I originally posted a version of this post more than 10 years ago, in 2005. I think it is important to re-post it, with a few updates.
I strongly recommend teaching information privacy law in law schools. I have authored several textbooks in the field, and I know that this might seem like a self-plug. But I really am a big believer that all law schools should have not just one course on information privacy law, but several — no matter what textbooks are used!
Information privacy law remains a fairly new field, and it has yet to take hold as a course taught consistently in most law schools. Last year, I wrote a post complaining about the fact that only about 25% of law schools have a course on privacy law. I’m hoping to change all that.
So if you’re an academic interested in exploring issues involving information technology, criminal procedure, or free speech, you should consider adding information privacy law to your course package. If you’re a practitioner, consider teaching an information privacy law course as an adjunct.
Here are some reasons to teach the course:
1. It’s fresh.
There’s a new privacy story nearly every second. The field changes quickly. Students are fascinated by the topic. Lively cases and fascinating issues abound. There’s barely a dull moment in the course. Every topic is interesting. There is no rule against perpetuities to cover!
The field is growing dramatically, and there are lots of jobs out there. Breaking into the field can be a bit challenging because employers want some experience practicing in the field first, but there are ways to get in the door. If you’re interested, I wrote a post not too long ago about advice about how to enter the field. And once in the door, the demand for privacy lawyers is huge! There are plenty of great internships and fellowships for students and recent graduates.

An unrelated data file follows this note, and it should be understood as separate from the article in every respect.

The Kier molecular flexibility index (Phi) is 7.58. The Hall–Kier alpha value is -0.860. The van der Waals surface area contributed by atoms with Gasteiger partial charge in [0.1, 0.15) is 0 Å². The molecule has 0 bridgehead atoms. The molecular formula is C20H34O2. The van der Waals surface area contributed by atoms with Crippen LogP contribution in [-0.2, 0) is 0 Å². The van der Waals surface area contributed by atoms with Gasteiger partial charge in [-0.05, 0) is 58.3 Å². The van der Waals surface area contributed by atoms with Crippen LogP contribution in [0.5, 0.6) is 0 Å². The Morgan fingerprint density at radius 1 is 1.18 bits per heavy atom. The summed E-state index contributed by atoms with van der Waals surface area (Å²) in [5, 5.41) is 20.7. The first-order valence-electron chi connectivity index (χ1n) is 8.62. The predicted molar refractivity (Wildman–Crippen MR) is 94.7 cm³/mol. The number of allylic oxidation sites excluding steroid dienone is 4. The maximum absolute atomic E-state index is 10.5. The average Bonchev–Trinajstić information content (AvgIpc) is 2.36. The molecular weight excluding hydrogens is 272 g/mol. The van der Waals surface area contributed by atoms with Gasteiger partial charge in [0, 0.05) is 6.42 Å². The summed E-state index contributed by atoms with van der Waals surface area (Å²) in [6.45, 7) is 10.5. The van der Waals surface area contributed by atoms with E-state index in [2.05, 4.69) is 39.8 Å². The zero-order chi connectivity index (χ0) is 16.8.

Each year, there is tremendous growth in the number of privacy professionals. Most major companies have not just a Chief Privacy Officer (CPO) but entire teams of people who handle privacy matters. Financial institutions must have a privacy officer per Gramm-Leach-Bliley Act. Health institutions must have a privacy officer per HIPAA regulations. The International Association of Privacy Professionals (IAPP), the professional association for those in the field, has grown astronomically over the course of the past decade. It now has more than 20,000 members, and each year grows by leaps and bounds.
3. The law is growing as if on steroids.
For the past few decades, privacy law has grown so fast that it must be illegal. Regulators continue to expand their enforcement into privacy and cybersecurity matters. Many new laws are being passed regarding privacy in the states, as well as at the federal level. For example, in 2005, only California had a data breach notification statute. Now, more than 90% of the states have such a law. There are countless cases being decided. The development of privacy law abroad has been staggering, and the implications for US companies are profound.